Two weeks ago, the New York Times Magazine published a 6,000-word article, “Does a More Equal Marriage Mean Less Sex?” by Los Angeles-based psychotherapist Lori Gottlieb. It challenges some of the most preciously held ideas of feminism and progressivism.
In a nutshell, her thesis, based on her experiences as a psychotherapist and numerous academic studies, is that what is known as the “egalitarian” marriage has less sexual passion and is prone to greater unhappiness.
Before proceeding, I need to note on her behalf and on my own, that generalizations presume the existence of exceptions. If some readers know of an egalitarian marriage, let alone are in one, where her thesis does not apply, more power to them. But those exceptions no more contradict what these studies — and common sense — suggest than the fact that some people who wear a seat belt die in automobile crashes contradicts the rule that “seatbelts save lives.”
Here are some of her insights, each followed by mine:
Gottlieb: “According to a Pew Research Center survey … a vast majority of adults under 30 in this country ... aspire to what’s known in the social sciences as an egalitarian marriage, meaning that both spouses work and take care of the house and that the relationship is built on equal power, shared interests and friendship.”
The progressive indoctrination has worked: Outside of traditionally religious Jews, Christians and Mormons, almost no young Americans aspire to build a home in which there is any gender-based role. The two sexes are to be interchangeable — no more masculine and feminine.
Gottlieb: “[A study] which appeared in The American Sociological Review last year surprised many, precisely because it went against the logical assumption that as marriages improve by becoming more equal, the sex in these marriages will improve, too. Instead, it found that when men did certain kinds of chores around the house, couples had less sex. The more traditional the division of labor, meaning the greater the husband’s share of masculine chores compared with feminine ones, the greater his wife’s reported sexual satisfaction.”
“Having their partner, say, load the dishwasher — a popular type of marital intervention suggested by self-help books, women’s magazines and therapists alike — doesn’t seem to have much of an effect on their [women’s] libido. ... No matter how much sink scrubbing and grocery shopping the husband does, no matter how well husband and wife communicate with each other, no matter how sensitive they are to each other’s emotions and work schedules, the wife does not find her husband more sexually exciting.”
“The quandary many couples find themselves in comes down to this: ‘The less gender differentiation, the less sexual desire.’ In other words, in an attempt to be gender-neutral, we may have become gender-neutered.” (Italics added.)
According to Gottlieb, these conclusions surprised a lot of people. Especially, I suppose, most of those who attended a prestigious university or went to almost any graduate school. The ideal taught to these women (and men) was to leave behind any notion of male and female roles in life and in marriage. The female ideal has been to achieve professional success and then find a man who will be so liberated (from any notion of masculine or feminine roles) that he will volunteer to iron and vacuum exactly as much as his wife does, and value professional success no more than she does.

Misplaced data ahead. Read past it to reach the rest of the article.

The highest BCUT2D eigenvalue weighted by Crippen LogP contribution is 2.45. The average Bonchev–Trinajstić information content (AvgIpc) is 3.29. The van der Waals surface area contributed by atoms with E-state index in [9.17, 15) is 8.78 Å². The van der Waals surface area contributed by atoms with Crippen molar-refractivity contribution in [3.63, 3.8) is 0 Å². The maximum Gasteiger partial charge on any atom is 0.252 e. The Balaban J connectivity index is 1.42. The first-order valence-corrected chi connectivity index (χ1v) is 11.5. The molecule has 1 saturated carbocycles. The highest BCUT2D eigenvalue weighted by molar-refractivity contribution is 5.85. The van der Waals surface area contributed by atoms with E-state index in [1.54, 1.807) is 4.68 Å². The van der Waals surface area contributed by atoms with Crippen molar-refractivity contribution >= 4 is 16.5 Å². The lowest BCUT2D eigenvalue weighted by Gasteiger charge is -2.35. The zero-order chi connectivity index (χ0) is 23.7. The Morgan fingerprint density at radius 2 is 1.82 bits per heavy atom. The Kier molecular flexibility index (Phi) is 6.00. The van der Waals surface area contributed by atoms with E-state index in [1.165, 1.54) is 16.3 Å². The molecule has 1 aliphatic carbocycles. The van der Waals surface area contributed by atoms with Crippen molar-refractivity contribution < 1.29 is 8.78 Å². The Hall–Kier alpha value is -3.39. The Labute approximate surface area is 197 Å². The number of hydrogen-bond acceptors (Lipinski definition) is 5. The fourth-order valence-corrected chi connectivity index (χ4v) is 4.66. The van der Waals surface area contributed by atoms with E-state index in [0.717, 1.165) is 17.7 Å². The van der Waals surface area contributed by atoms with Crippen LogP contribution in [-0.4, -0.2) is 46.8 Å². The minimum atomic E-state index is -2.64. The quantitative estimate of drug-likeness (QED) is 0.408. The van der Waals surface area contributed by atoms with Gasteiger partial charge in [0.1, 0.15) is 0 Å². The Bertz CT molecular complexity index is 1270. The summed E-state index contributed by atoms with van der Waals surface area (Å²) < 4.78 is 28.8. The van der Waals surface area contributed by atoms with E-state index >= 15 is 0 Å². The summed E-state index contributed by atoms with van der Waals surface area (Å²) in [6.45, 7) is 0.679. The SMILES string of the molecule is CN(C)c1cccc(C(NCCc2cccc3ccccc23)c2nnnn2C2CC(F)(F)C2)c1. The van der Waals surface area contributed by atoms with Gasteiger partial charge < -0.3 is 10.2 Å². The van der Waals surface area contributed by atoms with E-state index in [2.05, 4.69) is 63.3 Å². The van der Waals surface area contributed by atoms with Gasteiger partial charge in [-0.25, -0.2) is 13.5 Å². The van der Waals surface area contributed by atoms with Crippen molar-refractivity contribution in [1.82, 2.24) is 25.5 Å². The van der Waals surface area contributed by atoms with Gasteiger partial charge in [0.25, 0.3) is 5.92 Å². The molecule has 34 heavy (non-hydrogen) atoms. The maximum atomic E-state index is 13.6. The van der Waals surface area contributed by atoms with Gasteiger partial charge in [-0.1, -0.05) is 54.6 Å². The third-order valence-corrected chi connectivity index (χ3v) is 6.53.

Those are the ideals of the “peer” or “egalitarian” marriage. But it turns out that “the less gender differentiation, the less sexual desire.”
It gets worse. It turns out that it’s not just sex that suffers in most egalitarian marriages.
Gottlieb: “A study put out last year by the National Bureau of Economic Research shows that if a wife earns more than her husband, the couple . . . is 32 percent more likely to report marital troubles in the past year; and 46 percent more likely to have discussed separating in the past year.”
Now, why would that be? Perhaps it, too, has something to do with a primal desire on the part of men and women to preserve the masculine and feminine roles in marriage. But in every area of life, progressive ideas have warred upon notions of masculine and feminine — to the point of increasingly denying male and female even exist. Facebook now lists more than 50 gender identities that one may check off instead of “male” and “female.” It is close to certain that soon babies will be born to parents who refuse to list “male” or “female” on their baby’s birth certificate. The progressive view is increasingly this: Let the child, not genitalia, decide what sex, if any, with which to identify.
Gottlieb’s conclusion: “Frequently I hear from husbands and wives who say they want progressive marriages, in which women have the option to do anything their husbands do and vice versa, then start to feel uncomfortable when that reality is in place. And that discomfort, more often than not, leads to less sexual desire — on both sides.”
My conclusion: The problem with egalitarian marriages is not the belief in equality — every thinking person knows men and women are equals. There are two other problems.
One is that for most men and women in egalitarian marriages, “equal” has come to mean “same.” And when men and women think they are the same, among many other bad consequences, passions are inevitably diminished; it’s more like loving a pal, or business partner, or even sibling. The other problem is that, regarding men, the most important thing to most women is to be loved by a man she looks up to. And the most important thing to a man is to be looked up to by the woman he loves. In the eyes of most men and women in egalitarian marriages, that truth is denied.
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